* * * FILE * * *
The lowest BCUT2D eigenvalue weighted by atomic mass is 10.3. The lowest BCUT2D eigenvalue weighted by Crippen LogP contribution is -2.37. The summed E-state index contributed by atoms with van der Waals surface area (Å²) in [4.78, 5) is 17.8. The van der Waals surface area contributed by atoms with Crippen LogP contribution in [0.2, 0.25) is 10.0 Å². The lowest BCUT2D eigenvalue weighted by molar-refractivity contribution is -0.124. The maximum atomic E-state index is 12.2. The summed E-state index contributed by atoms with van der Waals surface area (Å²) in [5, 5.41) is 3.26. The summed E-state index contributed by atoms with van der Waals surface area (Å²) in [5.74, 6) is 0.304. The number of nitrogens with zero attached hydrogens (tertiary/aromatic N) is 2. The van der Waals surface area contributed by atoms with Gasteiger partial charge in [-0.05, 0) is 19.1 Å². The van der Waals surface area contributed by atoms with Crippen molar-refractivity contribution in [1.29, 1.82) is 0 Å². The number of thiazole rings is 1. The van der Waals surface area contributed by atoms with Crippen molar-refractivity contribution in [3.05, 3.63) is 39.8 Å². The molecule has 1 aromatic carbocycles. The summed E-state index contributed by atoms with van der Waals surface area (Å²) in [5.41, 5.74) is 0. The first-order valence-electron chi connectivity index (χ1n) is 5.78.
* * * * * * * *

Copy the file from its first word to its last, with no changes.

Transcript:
The lowest BCUT2D eigenvalue weighted by atomic mass is 10.3. The lowest BCUT2D eigenvalue weighted by Crippen LogP contribution is -2.37. The summed E-state index contributed by atoms with van der Waals surface area (Å²) in [4.78, 5) is 17.8. The van der Waals surface area contributed by atoms with Crippen LogP contribution in [0.2, 0.25) is 10.0 Å². The lowest BCUT2D eigenvalue weighted by molar-refractivity contribution is -0.124. The maximum atomic E-state index is 12.2. The summed E-state index contributed by atoms with van der Waals surface area (Å²) in [5, 5.41) is 3.26. The summed E-state index contributed by atoms with van der Waals surface area (Å²) in [5.74, 6) is 0.304. The number of nitrogens with zero attached hydrogens (tertiary/aromatic N) is 2. The van der Waals surface area contributed by atoms with Gasteiger partial charge in [-0.05, 0) is 19.1 Å². The van der Waals surface area contributed by atoms with Crippen molar-refractivity contribution in [1.29, 1.82) is 0 Å². The number of thiazole rings is 1. The van der Waals surface area contributed by atoms with Crippen molar-refractivity contribution in [3.05, 3.63) is 39.8 Å². The molecule has 1 aromatic carbocycles. The summed E-state index contributed by atoms with van der Waals surface area (Å²) in [5.41, 5.74) is 0. The first-order valence-electron chi connectivity index (χ1n) is 5.78.